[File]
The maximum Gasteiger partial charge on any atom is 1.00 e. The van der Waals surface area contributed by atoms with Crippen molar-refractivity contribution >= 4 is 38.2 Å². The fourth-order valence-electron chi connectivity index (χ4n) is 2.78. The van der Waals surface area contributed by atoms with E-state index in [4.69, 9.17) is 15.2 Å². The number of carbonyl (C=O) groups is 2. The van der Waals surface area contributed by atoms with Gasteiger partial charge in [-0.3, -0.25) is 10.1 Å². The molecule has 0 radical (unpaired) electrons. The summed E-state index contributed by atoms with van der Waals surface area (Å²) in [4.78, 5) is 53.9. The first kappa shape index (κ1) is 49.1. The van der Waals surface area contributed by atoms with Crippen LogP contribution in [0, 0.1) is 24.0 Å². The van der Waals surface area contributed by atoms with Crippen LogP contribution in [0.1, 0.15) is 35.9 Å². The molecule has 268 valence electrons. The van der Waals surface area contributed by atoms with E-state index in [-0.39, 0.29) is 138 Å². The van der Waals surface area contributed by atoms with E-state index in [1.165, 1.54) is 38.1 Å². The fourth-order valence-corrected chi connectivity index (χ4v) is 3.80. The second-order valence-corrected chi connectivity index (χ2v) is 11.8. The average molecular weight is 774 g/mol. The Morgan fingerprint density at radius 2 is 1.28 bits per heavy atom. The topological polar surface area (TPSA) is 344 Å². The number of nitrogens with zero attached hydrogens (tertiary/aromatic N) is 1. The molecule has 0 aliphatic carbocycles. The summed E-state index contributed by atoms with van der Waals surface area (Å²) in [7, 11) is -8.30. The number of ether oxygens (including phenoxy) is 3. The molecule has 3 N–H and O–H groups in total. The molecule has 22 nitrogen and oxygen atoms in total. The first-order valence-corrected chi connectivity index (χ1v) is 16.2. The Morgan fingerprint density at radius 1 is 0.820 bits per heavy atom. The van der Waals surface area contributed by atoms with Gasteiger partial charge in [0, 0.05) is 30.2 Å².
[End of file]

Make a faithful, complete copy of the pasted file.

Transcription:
The maximum Gasteiger partial charge on any atom is 1.00 e. The van der Waals surface area contributed by atoms with Crippen molar-refractivity contribution >= 4 is 38.2 Å². The fourth-order valence-electron chi connectivity index (χ4n) is 2.78. The van der Waals surface area contributed by atoms with E-state index in [4.69, 9.17) is 15.2 Å². The number of carbonyl (C=O) groups is 2. The van der Waals surface area contributed by atoms with Gasteiger partial charge in [-0.3, -0.25) is 10.1 Å². The molecule has 0 radical (unpaired) electrons. The summed E-state index contributed by atoms with van der Waals surface area (Å²) in [4.78, 5) is 53.9. The first kappa shape index (κ1) is 49.1. The van der Waals surface area contributed by atoms with Crippen LogP contribution in [0, 0.1) is 24.0 Å². The van der Waals surface area contributed by atoms with Crippen LogP contribution in [0.1, 0.15) is 35.9 Å². The molecule has 268 valence electrons. The van der Waals surface area contributed by atoms with E-state index in [-0.39, 0.29) is 138 Å². The van der Waals surface area contributed by atoms with E-state index in [1.165, 1.54) is 38.1 Å². The fourth-order valence-corrected chi connectivity index (χ4v) is 3.80. The second-order valence-corrected chi connectivity index (χ2v) is 11.8. The average molecular weight is 774 g/mol. The Morgan fingerprint density at radius 2 is 1.28 bits per heavy atom. The topological polar surface area (TPSA) is 344 Å². The number of nitrogens with zero attached hydrogens (tertiary/aromatic N) is 1. The molecule has 0 aliphatic carbocycles. The summed E-state index contributed by atoms with van der Waals surface area (Å²) in [7, 11) is -8.30. The number of ether oxygens (including phenoxy) is 3. The molecule has 3 N–H and O–H groups in total. The molecule has 22 nitrogen and oxygen atoms in total. The first-order valence-corrected chi connectivity index (χ1v) is 16.2. The Morgan fingerprint density at radius 1 is 0.820 bits per heavy atom. The van der Waals surface area contributed by atoms with Gasteiger partial charge in [0, 0.05) is 30.2 Å².